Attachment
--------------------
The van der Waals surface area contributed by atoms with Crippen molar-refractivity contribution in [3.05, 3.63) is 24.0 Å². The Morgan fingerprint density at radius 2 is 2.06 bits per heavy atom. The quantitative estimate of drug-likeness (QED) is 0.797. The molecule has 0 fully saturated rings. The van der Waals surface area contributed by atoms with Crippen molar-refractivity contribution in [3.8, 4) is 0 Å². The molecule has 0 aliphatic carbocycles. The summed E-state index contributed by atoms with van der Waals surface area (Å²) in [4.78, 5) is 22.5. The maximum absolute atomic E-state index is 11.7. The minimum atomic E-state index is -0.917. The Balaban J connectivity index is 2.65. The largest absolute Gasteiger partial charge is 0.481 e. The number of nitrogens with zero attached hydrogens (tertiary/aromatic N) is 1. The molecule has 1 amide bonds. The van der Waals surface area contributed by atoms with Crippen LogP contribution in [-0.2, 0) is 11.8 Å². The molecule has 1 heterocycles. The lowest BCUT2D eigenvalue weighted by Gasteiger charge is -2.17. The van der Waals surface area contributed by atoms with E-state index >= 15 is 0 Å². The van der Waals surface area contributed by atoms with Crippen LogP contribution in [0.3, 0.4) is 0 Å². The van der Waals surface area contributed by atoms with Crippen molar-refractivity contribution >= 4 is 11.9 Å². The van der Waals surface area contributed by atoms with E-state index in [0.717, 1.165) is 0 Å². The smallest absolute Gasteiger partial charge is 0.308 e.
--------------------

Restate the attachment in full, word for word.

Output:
The van der Waals surface area contributed by atoms with Crippen molar-refractivity contribution in [3.05, 3.63) is 24.0 Å². The Morgan fingerprint density at radius 2 is 2.06 bits per heavy atom. The quantitative estimate of drug-likeness (QED) is 0.797. The molecule has 0 fully saturated rings. The van der Waals surface area contributed by atoms with Crippen molar-refractivity contribution in [3.8, 4) is 0 Å². The molecule has 0 aliphatic carbocycles. The summed E-state index contributed by atoms with van der Waals surface area (Å²) in [4.78, 5) is 22.5. The maximum absolute atomic E-state index is 11.7. The minimum atomic E-state index is -0.917. The Balaban J connectivity index is 2.65. The largest absolute Gasteiger partial charge is 0.481 e. The number of nitrogens with zero attached hydrogens (tertiary/aromatic N) is 1. The molecule has 1 amide bonds. The van der Waals surface area contributed by atoms with Crippen LogP contribution in [-0.2, 0) is 11.8 Å². The molecule has 1 heterocycles. The lowest BCUT2D eigenvalue weighted by Gasteiger charge is -2.17. The van der Waals surface area contributed by atoms with E-state index >= 15 is 0 Å². The van der Waals surface area contributed by atoms with Crippen LogP contribution in [0.3, 0.4) is 0 Å². The van der Waals surface area contributed by atoms with Crippen molar-refractivity contribution >= 4 is 11.9 Å². The van der Waals surface area contributed by atoms with E-state index in [0.717, 1.165) is 0 Å². The smallest absolute Gasteiger partial charge is 0.308 e.